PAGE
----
We're all familiar with the most common allergy symptoms - runny noses, itchy, watery eyes, and constant sneezing. Now, according to new research, another item can be added to the list: FOMO.
A new study of 2,000 Americans - that were both allergy sufferers and non-allergy sufferers - examined the biggest inhibitors of spring fun and saw allergy symptoms as the top buzzkill. In fact, nearly half of the respondents (46 percent) claimed that they do not get excited about spring due to the onslaught of allergy symptoms.
The survey, conducted by OnePoll on behalf of FLONASE, reveals that people's allergy symptoms are causing them to miss out on life's enjoyments, with two in three sufferers saying their symptoms hold them back from doing activities they love.
Surprisingly, 64 percent of allergy sufferers shared that they have avoided going outside altogether on a bad allergy day and more than half (52 percent) report that their allergies negatively affect their fitness routines. Overall, the average allergy sufferer misses out on five personal events a year due to their symptoms and one in five sufferers say their FOMO gets worse in the warmer weather months.
But fun isn't the only thing being affected by seasonal allergies - it's getting in the way of work, too. Almost all (98 percent) reported that allergies make them less productive at work and the average seasonal allergy sufferer misses out on about five work-related events a year due to their symptoms.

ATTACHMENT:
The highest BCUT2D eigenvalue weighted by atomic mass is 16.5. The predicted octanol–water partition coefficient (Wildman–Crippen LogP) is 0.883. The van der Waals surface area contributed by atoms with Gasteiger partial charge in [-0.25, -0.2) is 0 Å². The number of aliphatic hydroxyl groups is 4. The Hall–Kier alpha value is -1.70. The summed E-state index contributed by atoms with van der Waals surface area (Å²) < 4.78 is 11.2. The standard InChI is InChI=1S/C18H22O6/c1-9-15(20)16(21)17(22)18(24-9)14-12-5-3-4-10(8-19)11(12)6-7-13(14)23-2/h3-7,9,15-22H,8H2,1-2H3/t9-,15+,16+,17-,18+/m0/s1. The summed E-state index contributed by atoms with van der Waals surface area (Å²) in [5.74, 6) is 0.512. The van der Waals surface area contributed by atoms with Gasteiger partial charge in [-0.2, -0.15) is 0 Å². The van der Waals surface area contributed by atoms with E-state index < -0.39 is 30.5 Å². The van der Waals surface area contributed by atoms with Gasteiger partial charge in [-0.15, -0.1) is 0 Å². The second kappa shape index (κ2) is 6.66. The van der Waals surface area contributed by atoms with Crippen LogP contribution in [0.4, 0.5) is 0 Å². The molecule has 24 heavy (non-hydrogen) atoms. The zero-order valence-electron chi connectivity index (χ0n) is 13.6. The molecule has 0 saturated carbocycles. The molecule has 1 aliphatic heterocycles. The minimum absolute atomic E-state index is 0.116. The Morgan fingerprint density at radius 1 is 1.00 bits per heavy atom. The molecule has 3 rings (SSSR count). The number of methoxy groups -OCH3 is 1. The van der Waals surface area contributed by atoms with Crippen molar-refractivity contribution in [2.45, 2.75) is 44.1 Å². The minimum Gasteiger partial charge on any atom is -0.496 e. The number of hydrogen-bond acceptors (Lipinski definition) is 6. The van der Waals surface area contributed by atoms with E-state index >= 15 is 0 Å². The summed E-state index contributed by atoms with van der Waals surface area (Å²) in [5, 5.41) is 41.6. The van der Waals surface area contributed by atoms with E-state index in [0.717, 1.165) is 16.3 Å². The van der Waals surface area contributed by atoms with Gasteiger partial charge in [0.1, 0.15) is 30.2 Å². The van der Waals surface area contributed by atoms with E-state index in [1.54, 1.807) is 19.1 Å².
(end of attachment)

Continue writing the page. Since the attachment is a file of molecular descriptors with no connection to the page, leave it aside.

"When the weather starts warming up, people naturally gravitate towards spending time outside, but unfortunately for allergy sufferers who are not using relief options like FLONASE - a nasal spray able to treat runny nose, watery and itchy eyes and nasal congestion - this is often when they experience peak symptoms," said Kristen Casavale, Associate Brand Manager of FLONASE. "To avoid exacerbating their symptoms, sufferers often choose to avoid being outdoors, forcing them to miss out on spending time with friends and family."
Seasonal allergy sufferers are tired of missing out on doing what they love because of uncomfortable symptoms. Unsurprisingly, 85 percent said they want to control their symptoms so they don't miss out on things, but the lengths some would be willing to go are extreme - like giving up their preferred streaming service, chocolate, and even the last season of their favorite show to be symptom-free all year.
But there is a solution - 84 percent of sufferers said their allergies can be controlled by medications and other treatments, and 86 percent feel a noticeable difference in their quality of life when their symptoms are under control.
"Allergies can feel debilitating, but if managed correctly they should not keep sufferers from missing out on doing the things they love. A nasal spray such as FLONASE, can be used daily to provide relief from uncomfortable symptoms that allergy sufferers often experience," said Casavale.